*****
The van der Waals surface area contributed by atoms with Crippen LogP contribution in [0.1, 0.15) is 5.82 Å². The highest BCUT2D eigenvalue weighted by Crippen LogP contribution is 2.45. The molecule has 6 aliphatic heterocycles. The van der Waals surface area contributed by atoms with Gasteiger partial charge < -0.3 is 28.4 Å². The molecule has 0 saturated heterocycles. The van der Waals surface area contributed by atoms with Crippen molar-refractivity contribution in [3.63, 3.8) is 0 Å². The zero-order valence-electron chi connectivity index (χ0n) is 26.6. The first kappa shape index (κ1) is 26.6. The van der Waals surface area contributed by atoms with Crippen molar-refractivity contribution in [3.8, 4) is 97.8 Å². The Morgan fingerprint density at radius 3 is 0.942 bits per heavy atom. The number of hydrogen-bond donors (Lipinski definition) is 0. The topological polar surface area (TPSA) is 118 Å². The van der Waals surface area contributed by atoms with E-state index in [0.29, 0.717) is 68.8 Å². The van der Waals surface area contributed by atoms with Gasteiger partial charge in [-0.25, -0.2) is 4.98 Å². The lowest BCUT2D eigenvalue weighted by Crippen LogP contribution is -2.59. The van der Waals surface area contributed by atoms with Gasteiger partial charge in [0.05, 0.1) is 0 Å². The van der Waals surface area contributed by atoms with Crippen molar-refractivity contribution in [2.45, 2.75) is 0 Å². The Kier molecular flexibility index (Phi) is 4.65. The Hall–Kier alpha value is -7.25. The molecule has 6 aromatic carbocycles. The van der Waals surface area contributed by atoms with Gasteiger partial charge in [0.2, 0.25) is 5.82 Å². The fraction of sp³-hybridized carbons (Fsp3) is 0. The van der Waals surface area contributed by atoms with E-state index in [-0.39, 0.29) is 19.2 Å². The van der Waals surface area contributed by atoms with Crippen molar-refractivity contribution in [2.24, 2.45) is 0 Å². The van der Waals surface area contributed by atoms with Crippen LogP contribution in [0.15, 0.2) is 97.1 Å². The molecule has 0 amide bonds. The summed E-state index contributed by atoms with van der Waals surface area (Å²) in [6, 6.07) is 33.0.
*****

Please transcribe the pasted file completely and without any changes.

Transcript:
The van der Waals surface area contributed by atoms with Crippen LogP contribution in [0.1, 0.15) is 5.82 Å². The highest BCUT2D eigenvalue weighted by Crippen LogP contribution is 2.45. The molecule has 6 aliphatic heterocycles. The van der Waals surface area contributed by atoms with Gasteiger partial charge < -0.3 is 28.4 Å². The molecule has 0 saturated heterocycles. The van der Waals surface area contributed by atoms with Crippen molar-refractivity contribution in [3.63, 3.8) is 0 Å². The zero-order valence-electron chi connectivity index (χ0n) is 26.6. The first kappa shape index (κ1) is 26.6. The van der Waals surface area contributed by atoms with Crippen molar-refractivity contribution in [3.8, 4) is 97.8 Å². The Morgan fingerprint density at radius 3 is 0.942 bits per heavy atom. The number of hydrogen-bond donors (Lipinski definition) is 0. The topological polar surface area (TPSA) is 118 Å². The van der Waals surface area contributed by atoms with E-state index in [0.29, 0.717) is 68.8 Å². The van der Waals surface area contributed by atoms with Gasteiger partial charge in [-0.25, -0.2) is 4.98 Å². The lowest BCUT2D eigenvalue weighted by Crippen LogP contribution is -2.59. The van der Waals surface area contributed by atoms with Gasteiger partial charge in [0.05, 0.1) is 0 Å². The van der Waals surface area contributed by atoms with Crippen molar-refractivity contribution in [2.45, 2.75) is 0 Å². The Kier molecular flexibility index (Phi) is 4.65. The Hall–Kier alpha value is -7.25. The molecule has 6 aromatic carbocycles. The van der Waals surface area contributed by atoms with Gasteiger partial charge in [0.2, 0.25) is 5.82 Å². The fraction of sp³-hybridized carbons (Fsp3) is 0. The van der Waals surface area contributed by atoms with E-state index in [-0.39, 0.29) is 19.2 Å². The van der Waals surface area contributed by atoms with Crippen molar-refractivity contribution in [2.24, 2.45) is 0 Å². The van der Waals surface area contributed by atoms with Crippen LogP contribution in [0.15, 0.2) is 97.1 Å². The molecule has 0 amide bonds. The summed E-state index contributed by atoms with van der Waals surface area (Å²) in [6, 6.07) is 33.0.